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Stocks fall as economic malaise spreads to Japan
Question of the Day
U.S. stocks fell Monday as evidence piled up that the global economic slowdown is dragging on Asia.
The losses broke the longest winning streak for the Standard & Poor's 500 index since December 2010. The index had risen for six straight days.
Japan's economy grew in the second quarter at a 1.4 percent annual rate, slower than many analysts had expected. Last week, China released dismal figures on retail sales and exports in July. Traders had hoped Beijing would roll out stimulus measures over the weekend. That did not happen.
The Dow Jones industrial average closed down 38.52 points, or 0.3 percent, at 13,169.43. The S&P 500 declined 1.76, or 0.1 percent, to 1,404.11.
The S&P 500 and Dow have risen every week for the past five weeks. The S&P 500 last wrapped up a five-week climb in mid-March. The Dow hasn't done so since last October.
Mondays, however, have brought mostly losses for the market in recent weeks. The Dow has fallen for 10 out of the past 11 Mondays, and the S&P 500 has finished down five of the last six.
The Nasdaq composite index rose 1.66 points, or 0.1 percent, to 3,022.52. The index was helped by solid gains for two of its biggest components, Apple and Google.
Google rose 2.8 percent after announcing that it would cut 20 percent of the staff at Motorola Mobility, the struggling mobile phone maker it acquired in May. Motorola hasn't had a hit product since it introduced the Razr in 2005. Google's stock rose $18.01 to $660.01. Apple rose $8.30 to $630.
Slower growth in Asia worries investors because Asia's economic endurance has helped offset weakness in the U.S. and Europe in recent years. Exports from China and Japan are declining as Europe's economic woes hurt consumer confidence there.
"What's happened is the law of gravity is starting to hit," said Doug Cote, chief market strategist at ING Investment Management. Japan is volatile because it is still recovering from last year's massive earthquake and tsunami, he said, and China's growth is slowing sharply.
Yet stocks, bonds and most other investments are all up for the year, Cote noted. He said the markets have been "pricing in Armageddon when clearly things are much better than that." Cote expects stocks to resume their upward trend as fears about the global economy dissipate.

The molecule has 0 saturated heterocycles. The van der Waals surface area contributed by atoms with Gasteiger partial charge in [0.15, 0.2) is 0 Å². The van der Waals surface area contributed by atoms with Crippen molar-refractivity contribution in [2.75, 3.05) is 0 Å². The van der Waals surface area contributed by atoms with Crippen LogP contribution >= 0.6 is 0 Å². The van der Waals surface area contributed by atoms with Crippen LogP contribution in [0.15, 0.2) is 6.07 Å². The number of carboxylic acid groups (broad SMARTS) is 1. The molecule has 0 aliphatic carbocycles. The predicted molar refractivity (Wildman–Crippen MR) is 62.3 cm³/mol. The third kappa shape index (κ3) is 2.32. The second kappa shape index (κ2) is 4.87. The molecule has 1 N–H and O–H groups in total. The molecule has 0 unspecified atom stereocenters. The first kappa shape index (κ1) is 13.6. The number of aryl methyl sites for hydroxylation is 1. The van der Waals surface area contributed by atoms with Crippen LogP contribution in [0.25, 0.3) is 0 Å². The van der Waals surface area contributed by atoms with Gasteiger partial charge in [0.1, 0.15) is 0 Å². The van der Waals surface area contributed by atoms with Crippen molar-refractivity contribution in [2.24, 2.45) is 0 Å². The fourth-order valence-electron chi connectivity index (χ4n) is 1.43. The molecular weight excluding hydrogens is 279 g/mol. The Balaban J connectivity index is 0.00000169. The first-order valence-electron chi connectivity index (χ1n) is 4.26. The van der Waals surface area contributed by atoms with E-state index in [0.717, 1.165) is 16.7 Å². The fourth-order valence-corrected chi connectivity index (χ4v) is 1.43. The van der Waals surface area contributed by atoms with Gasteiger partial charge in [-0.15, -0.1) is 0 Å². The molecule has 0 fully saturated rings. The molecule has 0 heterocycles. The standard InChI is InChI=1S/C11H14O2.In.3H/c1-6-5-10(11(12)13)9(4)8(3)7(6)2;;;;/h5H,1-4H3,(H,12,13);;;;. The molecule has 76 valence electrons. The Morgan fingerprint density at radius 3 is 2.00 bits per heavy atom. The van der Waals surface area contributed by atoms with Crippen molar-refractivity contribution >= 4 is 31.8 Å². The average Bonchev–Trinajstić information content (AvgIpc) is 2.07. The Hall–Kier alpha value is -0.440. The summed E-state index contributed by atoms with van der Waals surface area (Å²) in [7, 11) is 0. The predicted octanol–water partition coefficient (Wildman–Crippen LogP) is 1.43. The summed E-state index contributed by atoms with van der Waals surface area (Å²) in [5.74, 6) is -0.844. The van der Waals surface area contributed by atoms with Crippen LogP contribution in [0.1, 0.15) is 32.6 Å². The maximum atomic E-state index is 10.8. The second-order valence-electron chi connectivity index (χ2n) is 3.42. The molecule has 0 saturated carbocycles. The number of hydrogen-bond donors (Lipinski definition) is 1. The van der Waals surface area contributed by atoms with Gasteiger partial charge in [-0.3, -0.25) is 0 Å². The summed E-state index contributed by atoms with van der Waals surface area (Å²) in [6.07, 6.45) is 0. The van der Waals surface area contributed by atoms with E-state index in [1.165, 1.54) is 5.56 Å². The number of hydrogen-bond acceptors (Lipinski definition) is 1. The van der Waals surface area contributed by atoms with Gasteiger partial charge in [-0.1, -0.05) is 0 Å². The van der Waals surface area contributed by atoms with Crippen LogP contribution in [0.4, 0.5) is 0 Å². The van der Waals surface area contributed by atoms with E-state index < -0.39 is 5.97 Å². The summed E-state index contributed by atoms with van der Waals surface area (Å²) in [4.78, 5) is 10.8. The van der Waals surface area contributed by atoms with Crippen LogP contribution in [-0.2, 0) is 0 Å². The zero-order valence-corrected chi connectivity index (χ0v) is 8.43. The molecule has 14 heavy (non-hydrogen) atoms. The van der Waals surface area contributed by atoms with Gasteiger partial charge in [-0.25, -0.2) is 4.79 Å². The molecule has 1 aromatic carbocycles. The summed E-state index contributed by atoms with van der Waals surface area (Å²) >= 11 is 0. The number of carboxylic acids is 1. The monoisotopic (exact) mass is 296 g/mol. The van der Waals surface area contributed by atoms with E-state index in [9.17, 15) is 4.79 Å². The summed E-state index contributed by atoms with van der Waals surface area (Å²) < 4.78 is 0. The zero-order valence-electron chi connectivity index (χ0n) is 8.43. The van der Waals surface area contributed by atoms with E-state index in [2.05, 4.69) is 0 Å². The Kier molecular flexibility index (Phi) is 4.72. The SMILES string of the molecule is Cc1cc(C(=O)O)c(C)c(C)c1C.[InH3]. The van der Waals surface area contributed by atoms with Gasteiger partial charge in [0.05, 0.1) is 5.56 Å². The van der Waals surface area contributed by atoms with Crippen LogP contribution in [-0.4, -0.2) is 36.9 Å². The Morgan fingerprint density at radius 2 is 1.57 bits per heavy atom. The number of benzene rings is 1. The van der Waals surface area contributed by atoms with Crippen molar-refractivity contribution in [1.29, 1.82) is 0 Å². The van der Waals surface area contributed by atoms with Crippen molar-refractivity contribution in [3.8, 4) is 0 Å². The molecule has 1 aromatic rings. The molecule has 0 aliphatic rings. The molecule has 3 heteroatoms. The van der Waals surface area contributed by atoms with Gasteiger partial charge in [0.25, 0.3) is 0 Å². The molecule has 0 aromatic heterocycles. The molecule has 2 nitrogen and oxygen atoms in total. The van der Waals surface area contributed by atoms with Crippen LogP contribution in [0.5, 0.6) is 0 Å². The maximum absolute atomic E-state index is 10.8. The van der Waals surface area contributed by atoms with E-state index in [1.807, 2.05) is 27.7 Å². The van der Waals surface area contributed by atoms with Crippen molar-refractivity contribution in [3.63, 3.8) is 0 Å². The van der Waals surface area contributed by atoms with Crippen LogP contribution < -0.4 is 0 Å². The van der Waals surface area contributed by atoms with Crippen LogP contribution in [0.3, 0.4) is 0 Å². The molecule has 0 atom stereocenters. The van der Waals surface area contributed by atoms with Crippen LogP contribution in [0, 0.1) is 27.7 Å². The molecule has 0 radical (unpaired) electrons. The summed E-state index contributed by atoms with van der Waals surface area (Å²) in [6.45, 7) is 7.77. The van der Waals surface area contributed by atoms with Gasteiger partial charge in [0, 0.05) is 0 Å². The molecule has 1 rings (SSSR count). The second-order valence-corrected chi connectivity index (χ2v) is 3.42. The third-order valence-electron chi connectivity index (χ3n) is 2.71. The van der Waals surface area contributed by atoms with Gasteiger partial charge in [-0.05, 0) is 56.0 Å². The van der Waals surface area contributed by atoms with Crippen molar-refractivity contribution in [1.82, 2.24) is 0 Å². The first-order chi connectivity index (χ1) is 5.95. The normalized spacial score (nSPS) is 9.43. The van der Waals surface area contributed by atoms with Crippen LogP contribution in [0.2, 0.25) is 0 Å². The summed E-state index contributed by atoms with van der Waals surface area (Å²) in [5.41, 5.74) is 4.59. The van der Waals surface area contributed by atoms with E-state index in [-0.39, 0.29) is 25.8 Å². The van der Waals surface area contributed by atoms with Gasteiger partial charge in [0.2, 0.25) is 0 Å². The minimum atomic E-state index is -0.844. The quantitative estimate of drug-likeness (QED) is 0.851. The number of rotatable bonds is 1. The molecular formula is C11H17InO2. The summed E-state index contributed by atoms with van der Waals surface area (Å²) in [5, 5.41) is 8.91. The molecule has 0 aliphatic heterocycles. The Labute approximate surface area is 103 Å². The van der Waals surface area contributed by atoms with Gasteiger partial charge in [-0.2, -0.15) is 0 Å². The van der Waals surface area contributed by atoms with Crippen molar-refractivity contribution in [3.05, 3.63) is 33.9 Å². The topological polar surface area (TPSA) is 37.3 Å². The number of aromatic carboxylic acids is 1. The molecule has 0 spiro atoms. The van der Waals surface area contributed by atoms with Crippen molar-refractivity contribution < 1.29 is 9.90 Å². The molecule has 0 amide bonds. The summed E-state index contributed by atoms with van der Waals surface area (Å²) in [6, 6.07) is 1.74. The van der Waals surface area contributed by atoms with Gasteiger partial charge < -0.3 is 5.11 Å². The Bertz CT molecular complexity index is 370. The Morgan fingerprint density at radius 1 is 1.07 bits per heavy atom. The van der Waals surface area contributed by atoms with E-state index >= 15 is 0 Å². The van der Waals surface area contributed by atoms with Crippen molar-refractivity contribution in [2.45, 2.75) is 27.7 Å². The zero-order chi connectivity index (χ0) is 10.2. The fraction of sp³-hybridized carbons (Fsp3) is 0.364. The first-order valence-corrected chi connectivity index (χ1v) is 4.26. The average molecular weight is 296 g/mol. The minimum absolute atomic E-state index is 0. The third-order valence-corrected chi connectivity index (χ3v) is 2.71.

Most Asian and European markets closed lower. Stocks edged higher in Spain. Many traders believe that the European Central Bank will take a more active role in fighting the region's debt crisis by reducing borrowing costs for Spain, Italy and others.
Monetary authorities in the U.S. and China also are believed to be weighing plans to boost growth. Central banks have been hesitant so far to get involved with an economy that may be on the cusp of a rebound. They are mindful, however, of the effect that an achingly slow recovery has on businesses and consumers.
China revealed Friday that export growth in July plunged to just 1 percent from 11.3 percent as recently as the prior month. That was well below forecasts of about 5 percent.
The lack of global demand is trimming revenue for U.S. corporations. Many are cutting costs to limit declines in net income.
Investors had divergent reactions to two major asset sales by energy giant BP:
• Tesoro Corp. rose 9.5 percent, the most in the S&P 500 index, after saying it will pay $2.5 billion cash for a California refinery, pipelines, storage terminals and Arco-branded retail outlets in the Southwest. Tesoro's stock jumped $3.37 to $38.87.
• Eagle Rock Energy Partners fell 2.7 percent after the company agreed to buy two BP gas processing plants in Texas for $227.5 million in cash. The stock fell 24 cents to $8.72.
Among the other big gainers, Sears Holdings Corp. shot up $2.94, or 5.7 percent, to $54.36. The department store chain announced plans to spin off its Hometown and Outlet stores and some hardware stores into a separate, public company.
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